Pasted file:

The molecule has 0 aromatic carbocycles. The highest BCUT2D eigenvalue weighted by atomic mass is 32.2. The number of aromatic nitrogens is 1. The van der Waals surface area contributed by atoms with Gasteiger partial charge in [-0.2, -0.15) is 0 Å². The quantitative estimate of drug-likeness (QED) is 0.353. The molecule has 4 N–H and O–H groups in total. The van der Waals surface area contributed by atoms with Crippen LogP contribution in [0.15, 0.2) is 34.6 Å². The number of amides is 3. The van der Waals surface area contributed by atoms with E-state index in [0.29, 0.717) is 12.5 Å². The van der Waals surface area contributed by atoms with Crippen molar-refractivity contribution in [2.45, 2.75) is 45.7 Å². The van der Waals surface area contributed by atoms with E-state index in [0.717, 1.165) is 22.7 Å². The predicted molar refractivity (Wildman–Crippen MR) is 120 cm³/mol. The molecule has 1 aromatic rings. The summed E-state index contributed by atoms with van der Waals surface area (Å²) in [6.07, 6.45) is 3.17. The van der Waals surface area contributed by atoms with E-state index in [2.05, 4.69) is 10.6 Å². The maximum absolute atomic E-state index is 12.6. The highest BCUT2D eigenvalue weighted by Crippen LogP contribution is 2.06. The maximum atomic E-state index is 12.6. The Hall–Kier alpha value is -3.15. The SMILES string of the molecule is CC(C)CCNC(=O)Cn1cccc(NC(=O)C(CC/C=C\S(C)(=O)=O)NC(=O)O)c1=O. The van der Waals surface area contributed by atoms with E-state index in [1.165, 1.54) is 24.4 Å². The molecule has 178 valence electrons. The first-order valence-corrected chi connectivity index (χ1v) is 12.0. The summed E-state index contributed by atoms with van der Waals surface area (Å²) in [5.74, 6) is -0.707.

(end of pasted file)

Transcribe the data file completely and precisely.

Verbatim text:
The molecule has 0 aromatic carbocycles. The highest BCUT2D eigenvalue weighted by atomic mass is 32.2. The number of aromatic nitrogens is 1. The van der Waals surface area contributed by atoms with Gasteiger partial charge in [-0.2, -0.15) is 0 Å². The quantitative estimate of drug-likeness (QED) is 0.353. The molecule has 4 N–H and O–H groups in total. The van der Waals surface area contributed by atoms with Crippen LogP contribution in [0.15, 0.2) is 34.6 Å². The number of amides is 3. The van der Waals surface area contributed by atoms with E-state index in [0.29, 0.717) is 12.5 Å². The van der Waals surface area contributed by atoms with Crippen molar-refractivity contribution in [2.45, 2.75) is 45.7 Å². The van der Waals surface area contributed by atoms with E-state index in [0.717, 1.165) is 22.7 Å². The predicted molar refractivity (Wildman–Crippen MR) is 120 cm³/mol. The molecule has 1 aromatic rings. The summed E-state index contributed by atoms with van der Waals surface area (Å²) in [6.07, 6.45) is 3.17. The van der Waals surface area contributed by atoms with E-state index in [2.05, 4.69) is 10.6 Å². The maximum absolute atomic E-state index is 12.6. The highest BCUT2D eigenvalue weighted by Crippen LogP contribution is 2.06. The maximum atomic E-state index is 12.6. The Hall–Kier alpha value is -3.15. The SMILES string of the molecule is CC(C)CCNC(=O)Cn1cccc(NC(=O)C(CC/C=C\S(C)(=O)=O)NC(=O)O)c1=O. The van der Waals surface area contributed by atoms with E-state index in [1.165, 1.54) is 24.4 Å². The molecule has 178 valence electrons. The first-order valence-corrected chi connectivity index (χ1v) is 12.0. The summed E-state index contributed by atoms with van der Waals surface area (Å²) in [5.74, 6) is -0.707.